by the introduction of elements from German transcendental
 Cf. Falckenberg, op. cit., English trans., p. 565.
The most distinguished representative of ontologism in America was
Orestes A. Brownson (1803-1876), who was born at Stockbridge,
Vermont. Brownson joined the Presbyterian Church at the age of
nineteen; three years later he became a Universalist minister. In 1832
he became a clergyman in the Unitarian Church, in 1836 he organized in
Boston the Society for Christian Union and Progress, and finally in
1844 he joined the Catholic Church. He died in 1876. In Brownson's
Quarterly Review, of which the first number was published in 1844,
he championed Catholic claims and discussed literary, philosophical,
and political topics of interest at the time. His Works were
published by his son, H. F. Brownson (10 vols., Detroit, 1882), who is
also the editor of a little volume of extracts entitled Literary,
Scientific, and Political Views of Orestes A. Brownson (New York,
Brownson distinguishes between intuition (direct perception) and
reflection. The latter can contain nothing which is not first perceived
directly by intuition: philosophy "begins and ends with thought. . . .
Thought is, for us, always ultimate."  Now, "the careful analysis of
intuitive thought discloses three elements: subject, object, and their
relation, always distinct, always inseparable, given simultaneously in
one and the same complex fact."  This complex fact is "given" by the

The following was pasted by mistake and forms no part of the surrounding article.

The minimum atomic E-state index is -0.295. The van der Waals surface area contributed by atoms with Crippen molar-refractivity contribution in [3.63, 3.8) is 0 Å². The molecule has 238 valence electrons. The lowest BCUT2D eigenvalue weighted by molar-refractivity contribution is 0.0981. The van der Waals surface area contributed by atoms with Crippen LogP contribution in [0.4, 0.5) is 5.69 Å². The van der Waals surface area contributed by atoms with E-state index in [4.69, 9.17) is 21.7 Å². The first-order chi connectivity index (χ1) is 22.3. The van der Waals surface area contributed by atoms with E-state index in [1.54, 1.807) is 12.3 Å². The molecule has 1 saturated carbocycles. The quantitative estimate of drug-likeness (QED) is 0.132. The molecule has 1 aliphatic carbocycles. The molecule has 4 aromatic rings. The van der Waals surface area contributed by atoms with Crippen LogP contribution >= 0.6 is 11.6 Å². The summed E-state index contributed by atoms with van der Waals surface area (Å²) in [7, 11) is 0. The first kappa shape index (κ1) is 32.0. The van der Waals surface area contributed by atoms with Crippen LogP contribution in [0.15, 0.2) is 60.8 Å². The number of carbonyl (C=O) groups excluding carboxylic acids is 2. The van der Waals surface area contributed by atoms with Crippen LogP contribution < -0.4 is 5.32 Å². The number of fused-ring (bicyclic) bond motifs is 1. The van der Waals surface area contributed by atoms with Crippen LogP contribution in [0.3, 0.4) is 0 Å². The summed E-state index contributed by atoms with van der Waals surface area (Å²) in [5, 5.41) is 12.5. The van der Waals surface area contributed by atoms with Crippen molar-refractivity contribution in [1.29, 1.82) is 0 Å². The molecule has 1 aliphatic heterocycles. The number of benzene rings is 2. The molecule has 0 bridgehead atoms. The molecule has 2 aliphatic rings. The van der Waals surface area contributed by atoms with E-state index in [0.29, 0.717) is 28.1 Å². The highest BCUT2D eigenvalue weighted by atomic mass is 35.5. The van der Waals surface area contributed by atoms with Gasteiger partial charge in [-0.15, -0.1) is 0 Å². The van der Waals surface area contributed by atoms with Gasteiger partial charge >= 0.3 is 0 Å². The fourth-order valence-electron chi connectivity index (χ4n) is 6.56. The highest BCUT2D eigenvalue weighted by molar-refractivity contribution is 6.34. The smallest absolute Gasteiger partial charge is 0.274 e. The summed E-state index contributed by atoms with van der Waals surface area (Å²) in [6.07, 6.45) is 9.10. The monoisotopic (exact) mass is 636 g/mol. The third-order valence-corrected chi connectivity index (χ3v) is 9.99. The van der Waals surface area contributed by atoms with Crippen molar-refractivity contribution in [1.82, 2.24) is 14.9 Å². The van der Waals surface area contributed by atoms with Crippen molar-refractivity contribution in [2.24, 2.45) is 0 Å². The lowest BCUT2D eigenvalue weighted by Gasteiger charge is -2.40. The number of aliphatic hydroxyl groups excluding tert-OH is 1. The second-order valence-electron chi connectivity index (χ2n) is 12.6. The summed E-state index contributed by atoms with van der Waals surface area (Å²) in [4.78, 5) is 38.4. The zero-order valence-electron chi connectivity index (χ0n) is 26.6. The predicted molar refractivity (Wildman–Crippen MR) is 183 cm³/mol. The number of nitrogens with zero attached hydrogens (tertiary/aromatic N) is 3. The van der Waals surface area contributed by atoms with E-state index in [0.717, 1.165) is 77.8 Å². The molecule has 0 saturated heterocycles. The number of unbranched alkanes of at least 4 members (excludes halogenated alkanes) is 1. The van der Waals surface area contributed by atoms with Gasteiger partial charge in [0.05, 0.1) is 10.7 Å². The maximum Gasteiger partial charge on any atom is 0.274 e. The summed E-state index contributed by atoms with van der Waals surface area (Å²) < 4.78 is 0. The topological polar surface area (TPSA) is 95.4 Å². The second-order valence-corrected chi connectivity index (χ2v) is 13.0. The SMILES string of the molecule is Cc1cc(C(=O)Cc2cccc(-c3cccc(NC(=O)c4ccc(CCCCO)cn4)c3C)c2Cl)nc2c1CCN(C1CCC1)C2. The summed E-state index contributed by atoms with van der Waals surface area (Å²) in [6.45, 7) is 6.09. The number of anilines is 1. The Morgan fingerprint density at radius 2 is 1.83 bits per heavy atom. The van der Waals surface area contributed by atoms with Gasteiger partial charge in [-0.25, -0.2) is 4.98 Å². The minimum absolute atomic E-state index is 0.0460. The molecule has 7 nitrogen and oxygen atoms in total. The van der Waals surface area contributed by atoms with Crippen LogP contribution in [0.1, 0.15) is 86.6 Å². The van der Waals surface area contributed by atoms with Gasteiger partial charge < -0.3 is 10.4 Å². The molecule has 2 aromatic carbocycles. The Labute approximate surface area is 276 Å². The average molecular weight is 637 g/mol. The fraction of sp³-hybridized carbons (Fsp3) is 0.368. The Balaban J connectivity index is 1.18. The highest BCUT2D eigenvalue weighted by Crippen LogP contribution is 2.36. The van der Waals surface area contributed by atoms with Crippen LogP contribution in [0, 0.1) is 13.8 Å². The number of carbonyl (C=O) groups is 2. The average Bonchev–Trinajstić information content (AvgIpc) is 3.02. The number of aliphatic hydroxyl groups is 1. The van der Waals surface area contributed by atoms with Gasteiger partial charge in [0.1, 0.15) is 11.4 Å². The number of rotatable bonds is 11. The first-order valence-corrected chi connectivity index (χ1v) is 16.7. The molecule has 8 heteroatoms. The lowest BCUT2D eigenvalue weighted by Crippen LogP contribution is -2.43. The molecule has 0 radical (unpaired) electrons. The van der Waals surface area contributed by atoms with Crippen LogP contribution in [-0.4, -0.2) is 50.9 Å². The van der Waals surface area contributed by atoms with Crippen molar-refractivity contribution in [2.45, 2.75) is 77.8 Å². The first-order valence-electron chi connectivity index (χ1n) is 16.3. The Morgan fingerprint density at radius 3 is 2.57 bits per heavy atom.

action of creation, -- Ens creat existentias, -- in which
subject, object, and the activity of object are synthetically united.
This is at once the primum philosophicum and the primum
psychologicum: "That of which we have immediate intuition in every
of reasoning and without which no such process would be possible or
conceivable, is God the Creator."  "When Gioberti speaks of the ideal
formula, defines it to be Ens creat existentias, and calls it
the primum philosophicum, he speaks of the real, intuitive
formula, not of the conceptual. He presents this formula as the
primum both of things and of science." 
 Works, I, 58.
Among the American representatives of Spencerian philosophy mention
must be made of Laurens P. Hickok (1798-1888) and of John
Fiske (1842-1901). The latter in his Outlines of Cosmic
Philosophy (1874) presents in somewhat popular form the tenets of
evolutionistic philosophy. The former represents an important attempt
to modify the synthetic philosophy so as to render it more compact in
its inherent consistency and more consonant with theistic ideas. For
the Spencerian conception of the mind, as purely passive, Hickok
substitutes the notion of a mind partly passive and partly active. The
activity of mind is, in its cosmic aspect, the active reason of God,
through Whose absolutely free self-limitation there have been created
certain mechanical "forces" which constitute the "thing-in-itself," --
the external world prior to our consciousness of it. 
 Op. cit., II, 42.
 Op. cit., I, 270.
 Op cit., I, 445.
 Cf. Appendix to Seelye's translation of Schwegler's
History of Philosophy (New York, 1894), pp. 467 ff.